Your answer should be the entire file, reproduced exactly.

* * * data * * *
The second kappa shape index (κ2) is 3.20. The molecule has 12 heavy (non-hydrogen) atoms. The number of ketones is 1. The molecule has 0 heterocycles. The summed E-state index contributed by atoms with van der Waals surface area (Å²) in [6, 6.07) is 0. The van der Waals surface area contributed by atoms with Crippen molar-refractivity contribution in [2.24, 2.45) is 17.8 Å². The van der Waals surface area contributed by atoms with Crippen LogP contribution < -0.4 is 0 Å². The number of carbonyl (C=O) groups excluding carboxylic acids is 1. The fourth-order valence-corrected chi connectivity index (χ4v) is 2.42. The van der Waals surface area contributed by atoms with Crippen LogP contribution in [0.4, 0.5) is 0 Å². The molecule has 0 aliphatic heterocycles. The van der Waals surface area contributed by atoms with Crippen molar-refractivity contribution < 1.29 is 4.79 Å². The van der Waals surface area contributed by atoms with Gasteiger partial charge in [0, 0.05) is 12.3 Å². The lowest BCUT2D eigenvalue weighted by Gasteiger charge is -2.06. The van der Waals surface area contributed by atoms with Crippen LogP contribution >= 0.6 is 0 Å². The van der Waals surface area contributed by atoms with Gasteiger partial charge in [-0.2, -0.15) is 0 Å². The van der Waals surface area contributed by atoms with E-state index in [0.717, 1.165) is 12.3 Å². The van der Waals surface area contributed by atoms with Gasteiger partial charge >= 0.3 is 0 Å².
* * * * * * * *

The second kappa shape index (κ2) is 3.20. The molecule has 12 heavy (non-hydrogen) atoms. The number of ketones is 1. The molecule has 0 heterocycles. The summed E-state index contributed by atoms with van der Waals surface area (Å²) in [6, 6.07) is 0. The van der Waals surface area contributed by atoms with Crippen molar-refractivity contribution in [2.24, 2.45) is 17.8 Å². The van der Waals surface area contributed by atoms with Crippen LogP contribution < -0.4 is 0 Å². The number of carbonyl (C=O) groups excluding carboxylic acids is 1. The fourth-order valence-corrected chi connectivity index (χ4v) is 2.42. The van der Waals surface area contributed by atoms with Crippen LogP contribution in [0.4, 0.5) is 0 Å². The molecule has 0 aliphatic heterocycles. The van der Waals surface area contributed by atoms with Crippen molar-refractivity contribution < 1.29 is 4.79 Å². The van der Waals surface area contributed by atoms with Gasteiger partial charge in [0, 0.05) is 12.3 Å². The lowest BCUT2D eigenvalue weighted by Gasteiger charge is -2.06. The van der Waals surface area contributed by atoms with Crippen LogP contribution >= 0.6 is 0 Å². The van der Waals surface area contributed by atoms with Gasteiger partial charge in [-0.2, -0.15) is 0 Å². The van der Waals surface area contributed by atoms with E-state index in [0.717, 1.165) is 12.3 Å². The van der Waals surface area contributed by atoms with Gasteiger partial charge >= 0.3 is 0 Å².